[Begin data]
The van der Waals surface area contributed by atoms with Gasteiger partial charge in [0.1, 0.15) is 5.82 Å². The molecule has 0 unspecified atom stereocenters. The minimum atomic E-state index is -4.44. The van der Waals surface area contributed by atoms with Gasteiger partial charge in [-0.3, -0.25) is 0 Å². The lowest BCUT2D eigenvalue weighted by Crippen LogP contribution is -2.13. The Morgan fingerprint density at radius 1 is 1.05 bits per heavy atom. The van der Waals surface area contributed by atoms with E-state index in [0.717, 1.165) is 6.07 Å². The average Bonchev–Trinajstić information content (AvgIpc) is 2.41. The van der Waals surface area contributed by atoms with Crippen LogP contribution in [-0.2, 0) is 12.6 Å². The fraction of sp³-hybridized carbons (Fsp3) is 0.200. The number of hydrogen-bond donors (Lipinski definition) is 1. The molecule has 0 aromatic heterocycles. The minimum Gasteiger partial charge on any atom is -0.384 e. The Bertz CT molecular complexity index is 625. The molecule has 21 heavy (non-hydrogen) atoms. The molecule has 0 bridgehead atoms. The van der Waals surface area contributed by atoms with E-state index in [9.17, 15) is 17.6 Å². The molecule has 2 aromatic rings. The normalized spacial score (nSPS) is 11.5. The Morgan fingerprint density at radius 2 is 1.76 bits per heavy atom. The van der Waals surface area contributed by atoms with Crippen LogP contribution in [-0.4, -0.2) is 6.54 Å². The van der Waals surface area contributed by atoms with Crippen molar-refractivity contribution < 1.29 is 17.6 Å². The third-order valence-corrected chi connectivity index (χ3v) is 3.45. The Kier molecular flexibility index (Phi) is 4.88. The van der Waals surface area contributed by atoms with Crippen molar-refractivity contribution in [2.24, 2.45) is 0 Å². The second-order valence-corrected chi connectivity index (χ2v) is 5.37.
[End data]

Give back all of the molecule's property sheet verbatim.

The van der Waals surface area contributed by atoms with Gasteiger partial charge in [0.1, 0.15) is 5.82 Å². The molecule has 0 unspecified atom stereocenters. The minimum atomic E-state index is -4.44. The van der Waals surface area contributed by atoms with Gasteiger partial charge in [-0.3, -0.25) is 0 Å². The lowest BCUT2D eigenvalue weighted by Crippen LogP contribution is -2.13. The Morgan fingerprint density at radius 1 is 1.05 bits per heavy atom. The van der Waals surface area contributed by atoms with E-state index in [0.717, 1.165) is 6.07 Å². The average Bonchev–Trinajstić information content (AvgIpc) is 2.41. The van der Waals surface area contributed by atoms with Crippen LogP contribution in [-0.2, 0) is 12.6 Å². The fraction of sp³-hybridized carbons (Fsp3) is 0.200. The number of hydrogen-bond donors (Lipinski definition) is 1. The molecule has 0 aromatic heterocycles. The minimum Gasteiger partial charge on any atom is -0.384 e. The Bertz CT molecular complexity index is 625. The molecule has 21 heavy (non-hydrogen) atoms. The molecule has 0 bridgehead atoms. The van der Waals surface area contributed by atoms with E-state index in [9.17, 15) is 17.6 Å². The molecule has 2 aromatic rings. The normalized spacial score (nSPS) is 11.5. The Morgan fingerprint density at radius 2 is 1.76 bits per heavy atom. The van der Waals surface area contributed by atoms with Crippen LogP contribution in [-0.4, -0.2) is 6.54 Å². The van der Waals surface area contributed by atoms with Crippen molar-refractivity contribution < 1.29 is 17.6 Å². The third-order valence-corrected chi connectivity index (χ3v) is 3.45. The Kier molecular flexibility index (Phi) is 4.88. The van der Waals surface area contributed by atoms with Crippen molar-refractivity contribution in [2.24, 2.45) is 0 Å². The second-order valence-corrected chi connectivity index (χ2v) is 5.37.